If you don’t use a CMS with an automatically generated sitemap, you can create it manually (we recommend checking yourdomainname.com/sitemap.xml first to make sure your sitemap doesn’t already exist). 

In this instance, Screaming Frog tool will be your best bet to generate a sitemap for free if your website doesn’t have more than 500 URLs. If your site is large, you will have to consider paid options. 

We also recommend using the XML Sitemap Generator tool that crawls all your important web pages and automatically creates sitemaps: https://www.xml-sitemaps.com/

TIP: Here’s a list of recommended web sitemap generators by Google: https://code.google.com/archive/p/sitemap-generators/wikis/SitemapGenerators.wiki.  

When your sitemap.xml file is generated, make sure to download it and upload it to the root of the website. 

TIP: A search engine crawler doesn’t have to necessarily find all important web pages and for this reason, we recommend looking at your generated sitemap.xml file first to ensure that all important pages, that you want to be indexed, are included. 


Most CMS such as WordPress, Prestashop, Joomla, Wix, or Shopify have plugins that generate dynamic sitemaps.xml files already. 

In this guide, we look at the most widely used CMS platform, WordPress, and how you can create sitemap.xml files by using Yoast SEO plugin. 

At first, you need to go to this page to download Yoast SEO plugin: https://wordpress.org/plugins/wordpress-seo/

After you download and install the plugin, go back to WordPress and in the left menu navigate to SEO > General > Features and in XML sitemaps, select ON:

WordPress YoastSEO sitemap XML ON

Now, the Yoast SEO plugin can automatically generate a sitemap.xml file that will be available at yourdomainname.com/sitemap.xml or yourdomainname.com/sitemap_index.xml for the sitemap index. 

How to add a sitemap to Google Search Console

When your sitemap.xml file is ready and uploaded to your website, you can submit it to Google to crawl it as soon as possible. There are more ways how to let Google know about your sitemaps.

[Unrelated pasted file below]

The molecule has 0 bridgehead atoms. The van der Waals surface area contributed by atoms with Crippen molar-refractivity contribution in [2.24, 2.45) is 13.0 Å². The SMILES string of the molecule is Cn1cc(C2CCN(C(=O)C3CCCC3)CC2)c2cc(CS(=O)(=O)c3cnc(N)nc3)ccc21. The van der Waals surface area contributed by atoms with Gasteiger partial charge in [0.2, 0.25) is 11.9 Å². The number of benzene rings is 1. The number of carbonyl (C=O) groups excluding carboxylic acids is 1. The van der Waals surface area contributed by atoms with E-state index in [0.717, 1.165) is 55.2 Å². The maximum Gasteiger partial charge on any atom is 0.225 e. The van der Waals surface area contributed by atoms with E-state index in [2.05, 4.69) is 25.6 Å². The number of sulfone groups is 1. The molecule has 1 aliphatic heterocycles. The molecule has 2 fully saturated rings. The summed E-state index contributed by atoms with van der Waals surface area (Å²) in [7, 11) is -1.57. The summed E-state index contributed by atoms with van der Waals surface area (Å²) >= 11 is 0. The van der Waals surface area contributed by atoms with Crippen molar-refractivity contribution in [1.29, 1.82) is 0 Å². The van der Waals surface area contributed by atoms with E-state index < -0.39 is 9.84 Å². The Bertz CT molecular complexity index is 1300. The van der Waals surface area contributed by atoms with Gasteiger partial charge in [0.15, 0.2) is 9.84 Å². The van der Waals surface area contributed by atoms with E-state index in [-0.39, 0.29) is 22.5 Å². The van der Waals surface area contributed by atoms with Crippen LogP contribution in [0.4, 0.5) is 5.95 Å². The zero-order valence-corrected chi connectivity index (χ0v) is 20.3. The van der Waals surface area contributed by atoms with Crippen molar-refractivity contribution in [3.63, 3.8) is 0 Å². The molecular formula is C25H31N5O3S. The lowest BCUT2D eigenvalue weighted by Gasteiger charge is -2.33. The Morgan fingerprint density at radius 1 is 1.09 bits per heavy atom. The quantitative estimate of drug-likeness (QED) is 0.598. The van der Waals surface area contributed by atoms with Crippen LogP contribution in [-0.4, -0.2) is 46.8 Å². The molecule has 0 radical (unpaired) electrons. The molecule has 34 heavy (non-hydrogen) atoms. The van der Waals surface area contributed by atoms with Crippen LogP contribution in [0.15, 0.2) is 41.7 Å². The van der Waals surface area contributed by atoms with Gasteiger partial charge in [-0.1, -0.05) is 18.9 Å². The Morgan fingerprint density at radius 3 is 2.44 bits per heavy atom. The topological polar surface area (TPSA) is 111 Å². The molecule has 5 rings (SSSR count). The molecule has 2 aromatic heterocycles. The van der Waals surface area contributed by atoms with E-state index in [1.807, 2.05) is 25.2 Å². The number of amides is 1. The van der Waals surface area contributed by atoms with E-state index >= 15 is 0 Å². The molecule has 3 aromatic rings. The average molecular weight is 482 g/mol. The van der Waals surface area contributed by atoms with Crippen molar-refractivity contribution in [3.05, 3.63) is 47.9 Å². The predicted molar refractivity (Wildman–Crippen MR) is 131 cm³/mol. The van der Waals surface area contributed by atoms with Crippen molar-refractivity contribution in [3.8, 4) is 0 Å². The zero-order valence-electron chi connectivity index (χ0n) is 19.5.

The quickest way to notify Google is to ping them specifically with the location of the sitemap: http://www.google.com/ping?sitemap=yourdomainname.com/sitemap.xml

After you submit your sitemap, you should see this message as confirmation that it has been received. 

Google sitemap ping

As you can see above, Google recommends adding your sitemap to Google Search Console to monitor its status of the submit or crawl and possibly other issues. 

Sign in to your Google Search Console account and navigate to Sitemaps. In this section, you can add your sitemap’s URL (it’s mostly sitemap.xml or sitemap_index.xml). 

Add a new sitemap to Google Search Console

And that’s it! After you submit your sitemap files, you should see the Status column. This is where you can find out if the sitemap was loaded and processed successfully or with errors.  

Sitemap status processing in Google Search Console

After clicking on the See Index Coverage button or navigating to the Coverage section in the left menu, you can view detailed information about specific URLs that were crawled. 

It looks something like this: 

Index coverage in GSC

If you have any troubles with crawling and indexing your site, we recommend looking at the Sitemap errors section on this page to find out more details: https://support.google.com/webmasters/answer/7451001#errors&zippy=%2Ccomplete-error-list 

Learn more about what sitemaps and Google Search Console here: 


If you use a CMS, like WordPress, it is relatively quick and easy to generate your sitemap by using their plugins. 

If not, you can create your sitemap manually or choose third-party tools to create it. These tools will crawl all your URLs and create a new sitemap that you will have to edit first to make sure it doesn’t include pages you don’t want to show up in the search results. 

Don’t forget to submit your sitemap to Google to ensure that Googlebot will find and crawl it as soon as possible.